Hate Speech ICL

Role of Hate Speech in
International Criminal Law
HR versus ICL differences
 Hate Speech: overlaps and implications in other areas
(depending on severity and consequences)
 BUT also the theoretical and conceptual differences
 Two different branches of International Law
Hate Speech as an International Crime?
 Hate speeches have often been
associated with armed conflicts and
ethnic cleansing and genocide occurring
during these armed conflicts.
Persecution as a crime against humanity with
respect to speech-related conduct.
 The judgment of the International Military
Tribunal (IMT).
 Julius Streicher and Hans Fritzsche, charged with
crimes against humanity by virtue of anti-Semitic
advocacy. Streicher: convicted of this charge and
sentenced to hang, Fritzsche: acquitted.
 Is there a need to include a call to action? Or even
more so, a call to violence?
Advocacy of (Racial) Hatred versus Advocacy of (Racial)
Persecution as a crime against humanity based upon
expressive activity only when intentionally urged listeners
to commit atrocities.
Streicher: unambiguous calls for extermination (a call to
action ) of Jews.
Advocacy of (Racial) Hatred versus Advocacy of (Racial)
Fritzsche’s speeches: while showing definite antiSemitism… did not urge persecution or extermination of
Strong statements of a propagandistic nature in his
broadcasts, BUT
the IMT was “not prepared to hold that they were
intended to incite German people to commit atrocities on
conquered peoples, and he cannot be held to have been a
participant in the crimes charged.”
What role did HR law play before the ICTR?
 ″a review of international law and
jurisprudence on incitement to discrimination
and violence is helpful as a guide to the
assessment of criminal accountability for direct
and public incitement to genocide, in light of
the fundamental right of freedom of
expression.” (Media Case)
What role did HR law play before the ICTR?
 The portion of the Nahimana judgment (Trial Chamber):
incitement to genocide: focus on the law of three human
rights treaties.
 The International Covenant on Civil and Political Rights
(ICCPR) and the Convention on the Elimination of all Forms of
Racial Discrimination (CERD) require States Parties to
proscribe hate speech.
 The European Convention for the Protection of Human
Rights and Fundamental Freedoms (ECHR): allows (but not
requires) States Parties to proscribe hate speech under
certain conditions.
International Criminal Tribunal for
Rwanda: Media Case
 An extreme example of hate speech: the use of the
mass media to promote genocide or racially-motivated
attacks, such as the role played by Radio-Télévision
Libre des Milles Collines in the Rwandan genocide in
 (The
Baryagwiza/Media case: incitement to genocide)
Hate Speech as a part of Incitement to
 Speech promoting ethnic hatred falls beyond the
bounds of protected speech.
 “not all of the writings published in Kangura constitute
direct incitement. ‚A Cockroach Cannot Give Birth to a
Butterfly, brimming with ethnic hatred but did not call
on readers to take action against the Tutsi population.”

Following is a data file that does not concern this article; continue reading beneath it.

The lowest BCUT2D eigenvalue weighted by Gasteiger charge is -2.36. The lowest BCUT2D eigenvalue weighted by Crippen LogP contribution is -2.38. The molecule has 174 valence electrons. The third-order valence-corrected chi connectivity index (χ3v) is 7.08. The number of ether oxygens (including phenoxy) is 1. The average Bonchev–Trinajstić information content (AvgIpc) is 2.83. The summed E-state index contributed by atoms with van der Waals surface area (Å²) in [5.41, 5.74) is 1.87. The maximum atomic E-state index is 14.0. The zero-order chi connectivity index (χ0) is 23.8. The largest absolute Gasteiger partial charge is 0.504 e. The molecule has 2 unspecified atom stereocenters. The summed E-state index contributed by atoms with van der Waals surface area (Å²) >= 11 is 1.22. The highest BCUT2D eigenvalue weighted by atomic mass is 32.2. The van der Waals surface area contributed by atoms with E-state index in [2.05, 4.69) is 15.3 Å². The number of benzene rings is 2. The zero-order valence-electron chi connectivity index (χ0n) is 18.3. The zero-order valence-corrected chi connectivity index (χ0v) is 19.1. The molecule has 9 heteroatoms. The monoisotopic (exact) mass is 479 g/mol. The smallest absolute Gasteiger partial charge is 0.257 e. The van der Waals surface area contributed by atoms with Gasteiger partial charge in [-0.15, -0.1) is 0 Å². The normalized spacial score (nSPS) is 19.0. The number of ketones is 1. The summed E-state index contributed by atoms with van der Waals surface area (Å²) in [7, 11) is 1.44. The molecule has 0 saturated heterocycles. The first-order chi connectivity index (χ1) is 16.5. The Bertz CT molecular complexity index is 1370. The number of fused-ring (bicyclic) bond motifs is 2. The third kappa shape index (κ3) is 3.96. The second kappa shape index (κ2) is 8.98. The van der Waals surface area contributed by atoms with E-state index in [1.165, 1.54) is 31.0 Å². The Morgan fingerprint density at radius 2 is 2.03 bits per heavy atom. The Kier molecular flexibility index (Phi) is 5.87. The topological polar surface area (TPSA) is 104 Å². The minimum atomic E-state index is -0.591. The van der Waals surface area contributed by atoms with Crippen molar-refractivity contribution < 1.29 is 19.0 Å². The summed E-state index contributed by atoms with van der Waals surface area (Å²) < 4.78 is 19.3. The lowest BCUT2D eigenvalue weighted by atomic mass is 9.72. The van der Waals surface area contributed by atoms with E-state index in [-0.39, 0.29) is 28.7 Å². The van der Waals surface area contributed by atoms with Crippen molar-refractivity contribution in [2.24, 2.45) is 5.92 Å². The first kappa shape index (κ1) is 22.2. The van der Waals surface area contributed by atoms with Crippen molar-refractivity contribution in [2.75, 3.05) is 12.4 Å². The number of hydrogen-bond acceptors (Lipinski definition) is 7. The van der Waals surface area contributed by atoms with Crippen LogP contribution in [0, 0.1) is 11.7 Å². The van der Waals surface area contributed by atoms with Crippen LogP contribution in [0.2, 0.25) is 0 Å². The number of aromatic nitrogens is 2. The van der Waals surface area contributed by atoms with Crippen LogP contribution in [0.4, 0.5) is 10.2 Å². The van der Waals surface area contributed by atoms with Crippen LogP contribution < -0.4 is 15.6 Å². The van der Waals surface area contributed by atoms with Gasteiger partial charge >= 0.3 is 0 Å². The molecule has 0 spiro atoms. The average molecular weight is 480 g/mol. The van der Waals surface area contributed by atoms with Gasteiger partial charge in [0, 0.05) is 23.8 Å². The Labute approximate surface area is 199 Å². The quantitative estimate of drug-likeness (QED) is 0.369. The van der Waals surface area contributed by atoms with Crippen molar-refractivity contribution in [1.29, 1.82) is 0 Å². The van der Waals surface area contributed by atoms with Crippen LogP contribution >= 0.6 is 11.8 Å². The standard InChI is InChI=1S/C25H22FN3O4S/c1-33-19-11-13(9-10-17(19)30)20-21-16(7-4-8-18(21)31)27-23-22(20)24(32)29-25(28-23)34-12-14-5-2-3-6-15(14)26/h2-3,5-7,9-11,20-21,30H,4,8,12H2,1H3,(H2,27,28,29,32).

Persecution as a Crime against Humanity:
The ICTY: Dario Kordic case
The Office of the Prosecutor at the ICTY:
 persecution as a crime against humanity based
upon the act of “encouraging and promoting
hatred on political etc. grounds.”
Persecution as a Crime against Humanity:
The ICTY: Dario Kordic case
 It is not enumerated as a crime elsewhere in
the [ICTY] Statute, but most importantly, it does
not rise to the same level of gravity as the other
acts enumerated in Article 5 [of the statute].
Furthermore, the criminal prohibition of this act
has not attained the status of customary
international law. Thus to convict the accused
for such an act as is alleged as persecution
would violate the principle of legality.
Persecution as a Crime against Humanity
 Judge Pocar:
 “Hate speech targeting a population on one of
the prohibited discriminatory grounds violates
the right to respect for human dignity of the
members of that group and thus constitutes
discrimination in fact. "
Persecution as a Crime against Humanity
 "Hate speech, such as in the Media Case, which is
accompanied by incitement to commit genocide
and is part of a massive campaign of other
discriminatory acts including acts of violence
against property and persons – without any doubt
does rise to the required level of gravity so as to
amount to persecution. This legal finding is, in my
view, firmly grounded in existing limitations on
freedom of expression in IL. ” (Judge Pocar)
Persecution as a Crime against Humanity
 Conflation of hate speech with incitement to
violent crimes?
 Making the protected speech an element of the
crime of persecution?
Judge Pocar: Media Case
 Need to take into account the lack of consensus at
the international level about what protection
should be given to abusive language when it
infringes upon the right to human dignity.
 Need to adequately address the power of
propaganda to incite when it takes place in
situations of extended discrimination with an
ethnic component (context is crucial!) Hate speech
may, and in the Media Case it did, amount to an
underlying act of persecution.

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